This was another LFF film that I admired more than enjoyed. Writer-director Syllas Tzoumerkas was in attendance and he is as dynamic and aggressive as his film. (There is also a co-writer Youla Boudali working on her second film with Tzoumerkas.) Given the terrible state of his country’s economy and the effects of the crash on all Greeks he has every right to be so and to deliver a film that lives up to its title.
The focus of the film is what the director described as a ‘lower middle-class’ family living somewhere on the coast. They own and run a grocery store and possibly own some land and another small property as well as living over the shop. The central character is Maria (Angeliki Papoulia) the dynamic member of the family. We see her as a young woman eager to go to university and then later as a mother of three small children and married to a handsome ship’s captain, Yannis. The narrative constantly shifts between flashbacks and the present until the last section which becomes a form of chase/escape. This structure is deliberate in trying to convey the social turmoil of the country. Maria and Yannis have a tempestuous relationship which is matched by the problems in her family. Mother runs the shop from her wheelchair and father seems ineffective. Maria’s sister Gogo has learning difficulties and her parents are relieved to marry her to Costas who works in the local waste disposal depot. This marriage also has problems as Costas is an abusive husband.
I think the film is distinctive in a number of ways. Maria is certainly a compelling character. Here is an intelligent attractive woman who has a passionate relationship with her husband and for whom separation is difficult. There is a great deal of overt sexual activity of all kinds in the film but arguably the most arresting sequence is when Maria, at a very low ebb and with Yannis at sea, goes into a computer room in some form of community centre and begins to search porn sites. I didn’t quite understand the scene but she seems to be searching for a specific category of hard porn – something she did with Yannis? The men at the other terminals all turn to stare at her as she watches the screen intently. Maria can also be extremely violent, both verbally and physically. As a representation of an intelligent woman put under enormous pressure this could be a very interesting case study for film and media students. Yannis is beautiful and seemingly calm. The press notes and interviews suggest that Yannis is rather an exotic creature for Maria’s family – more middle class perhaps? He has surprising liaisons during his trips away but still seems to be in love with Maria.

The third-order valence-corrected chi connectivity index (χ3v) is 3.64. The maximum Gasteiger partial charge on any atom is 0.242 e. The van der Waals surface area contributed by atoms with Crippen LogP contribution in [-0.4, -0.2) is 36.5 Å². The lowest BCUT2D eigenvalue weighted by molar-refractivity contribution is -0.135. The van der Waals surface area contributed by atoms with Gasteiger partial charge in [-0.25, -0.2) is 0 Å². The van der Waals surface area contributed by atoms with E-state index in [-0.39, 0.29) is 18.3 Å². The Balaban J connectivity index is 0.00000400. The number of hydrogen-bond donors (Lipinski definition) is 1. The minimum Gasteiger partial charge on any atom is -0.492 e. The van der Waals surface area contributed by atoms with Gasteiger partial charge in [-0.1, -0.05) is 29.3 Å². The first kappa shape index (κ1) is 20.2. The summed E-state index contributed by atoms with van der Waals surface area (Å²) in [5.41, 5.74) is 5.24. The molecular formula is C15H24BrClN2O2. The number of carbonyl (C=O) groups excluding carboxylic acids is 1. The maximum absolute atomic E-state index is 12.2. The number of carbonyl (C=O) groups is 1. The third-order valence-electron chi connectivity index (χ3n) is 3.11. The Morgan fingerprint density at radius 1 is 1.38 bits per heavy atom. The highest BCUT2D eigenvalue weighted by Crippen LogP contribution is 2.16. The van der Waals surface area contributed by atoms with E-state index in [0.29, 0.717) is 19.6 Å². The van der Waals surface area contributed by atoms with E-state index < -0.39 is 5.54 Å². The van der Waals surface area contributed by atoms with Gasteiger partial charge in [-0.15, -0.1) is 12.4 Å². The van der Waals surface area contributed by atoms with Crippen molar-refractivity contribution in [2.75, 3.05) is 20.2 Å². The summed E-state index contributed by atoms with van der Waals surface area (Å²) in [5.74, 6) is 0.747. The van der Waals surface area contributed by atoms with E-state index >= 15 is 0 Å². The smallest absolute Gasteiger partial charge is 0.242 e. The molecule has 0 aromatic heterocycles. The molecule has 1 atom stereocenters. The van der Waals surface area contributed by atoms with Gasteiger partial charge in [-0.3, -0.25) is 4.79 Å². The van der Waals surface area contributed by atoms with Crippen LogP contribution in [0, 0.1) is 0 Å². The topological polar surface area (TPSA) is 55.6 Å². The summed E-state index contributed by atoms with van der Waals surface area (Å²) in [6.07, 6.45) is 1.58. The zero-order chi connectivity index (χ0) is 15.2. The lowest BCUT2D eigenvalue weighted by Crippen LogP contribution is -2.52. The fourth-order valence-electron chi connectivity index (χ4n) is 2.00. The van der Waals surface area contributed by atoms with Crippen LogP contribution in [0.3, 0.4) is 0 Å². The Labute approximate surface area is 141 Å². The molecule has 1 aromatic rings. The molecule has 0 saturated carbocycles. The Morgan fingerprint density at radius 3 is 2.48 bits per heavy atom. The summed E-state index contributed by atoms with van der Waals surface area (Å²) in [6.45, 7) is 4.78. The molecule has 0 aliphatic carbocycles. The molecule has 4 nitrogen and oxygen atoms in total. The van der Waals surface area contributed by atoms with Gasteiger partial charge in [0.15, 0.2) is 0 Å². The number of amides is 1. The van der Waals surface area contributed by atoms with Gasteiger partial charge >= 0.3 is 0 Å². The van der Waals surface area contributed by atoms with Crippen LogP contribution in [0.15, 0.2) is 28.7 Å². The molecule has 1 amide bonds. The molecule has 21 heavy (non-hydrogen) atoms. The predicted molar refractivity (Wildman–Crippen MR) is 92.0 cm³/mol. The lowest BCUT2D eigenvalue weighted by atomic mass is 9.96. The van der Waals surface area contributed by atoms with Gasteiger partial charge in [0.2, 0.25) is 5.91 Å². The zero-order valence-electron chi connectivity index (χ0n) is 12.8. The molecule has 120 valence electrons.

Apart from Maria as a character, the film is also distinctive in its layering of the complexity of the consequences of the economic crash. Businesses go under, families break up, criminal activity expands, government agencies can’t cope, ecological damage and destruction increases – the plot includes elements of all of these and presents them in a broken narrative in which the incoherence eventually leads to the final chase. Maria is determined to throw away whatever she has as a scream of anguish about the state of her life and the situation she finds herself in. The visual style of the film matches the urgency of the narrative with hand-held camerawork, swift tracking shots and a suitably raucous soundtrack (see the trailer below).